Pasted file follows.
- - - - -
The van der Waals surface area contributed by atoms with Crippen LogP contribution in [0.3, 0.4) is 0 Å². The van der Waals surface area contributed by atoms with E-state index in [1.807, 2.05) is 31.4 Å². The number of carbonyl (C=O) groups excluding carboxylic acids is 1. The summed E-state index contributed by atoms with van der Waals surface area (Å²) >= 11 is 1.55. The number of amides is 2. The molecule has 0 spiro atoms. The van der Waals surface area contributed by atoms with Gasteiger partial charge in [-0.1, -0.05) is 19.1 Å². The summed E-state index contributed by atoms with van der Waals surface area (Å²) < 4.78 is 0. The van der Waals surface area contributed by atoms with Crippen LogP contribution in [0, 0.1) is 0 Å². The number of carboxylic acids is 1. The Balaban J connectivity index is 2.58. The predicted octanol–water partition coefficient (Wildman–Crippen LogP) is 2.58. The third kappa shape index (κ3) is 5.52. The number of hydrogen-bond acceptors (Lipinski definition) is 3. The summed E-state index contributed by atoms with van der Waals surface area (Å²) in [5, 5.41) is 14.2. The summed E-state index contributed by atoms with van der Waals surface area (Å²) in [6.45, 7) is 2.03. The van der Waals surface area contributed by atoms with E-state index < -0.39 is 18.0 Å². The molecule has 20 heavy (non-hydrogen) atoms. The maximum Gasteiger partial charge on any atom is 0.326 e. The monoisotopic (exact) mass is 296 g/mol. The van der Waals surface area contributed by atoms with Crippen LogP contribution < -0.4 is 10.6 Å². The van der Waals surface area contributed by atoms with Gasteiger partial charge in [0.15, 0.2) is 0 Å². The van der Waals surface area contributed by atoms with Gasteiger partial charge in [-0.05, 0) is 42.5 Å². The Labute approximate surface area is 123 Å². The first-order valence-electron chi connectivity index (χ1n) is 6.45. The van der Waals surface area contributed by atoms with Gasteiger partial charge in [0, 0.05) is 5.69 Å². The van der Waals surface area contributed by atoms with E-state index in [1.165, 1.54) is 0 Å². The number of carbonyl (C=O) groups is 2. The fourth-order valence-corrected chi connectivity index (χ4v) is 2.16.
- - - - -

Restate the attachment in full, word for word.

The van der Waals surface area contributed by atoms with Crippen LogP contribution in [0.3, 0.4) is 0 Å². The van der Waals surface area contributed by atoms with E-state index in [1.807, 2.05) is 31.4 Å². The number of carbonyl (C=O) groups excluding carboxylic acids is 1. The summed E-state index contributed by atoms with van der Waals surface area (Å²) >= 11 is 1.55. The number of amides is 2. The molecule has 0 spiro atoms. The van der Waals surface area contributed by atoms with Gasteiger partial charge in [-0.1, -0.05) is 19.1 Å². The summed E-state index contributed by atoms with van der Waals surface area (Å²) < 4.78 is 0. The van der Waals surface area contributed by atoms with Crippen LogP contribution in [0, 0.1) is 0 Å². The number of carboxylic acids is 1. The Balaban J connectivity index is 2.58. The predicted octanol–water partition coefficient (Wildman–Crippen LogP) is 2.58. The third kappa shape index (κ3) is 5.52. The number of hydrogen-bond acceptors (Lipinski definition) is 3. The summed E-state index contributed by atoms with van der Waals surface area (Å²) in [5, 5.41) is 14.2. The summed E-state index contributed by atoms with van der Waals surface area (Å²) in [6.45, 7) is 2.03. The van der Waals surface area contributed by atoms with E-state index < -0.39 is 18.0 Å². The molecule has 20 heavy (non-hydrogen) atoms. The maximum Gasteiger partial charge on any atom is 0.326 e. The monoisotopic (exact) mass is 296 g/mol. The van der Waals surface area contributed by atoms with Crippen LogP contribution < -0.4 is 10.6 Å². The van der Waals surface area contributed by atoms with Gasteiger partial charge in [0.15, 0.2) is 0 Å². The van der Waals surface area contributed by atoms with Gasteiger partial charge in [-0.05, 0) is 42.5 Å². The Labute approximate surface area is 123 Å². The first-order valence-electron chi connectivity index (χ1n) is 6.45. The van der Waals surface area contributed by atoms with Gasteiger partial charge in [0, 0.05) is 5.69 Å². The van der Waals surface area contributed by atoms with E-state index in [1.165, 1.54) is 0 Å². The number of carbonyl (C=O) groups is 2. The fourth-order valence-corrected chi connectivity index (χ4v) is 2.16.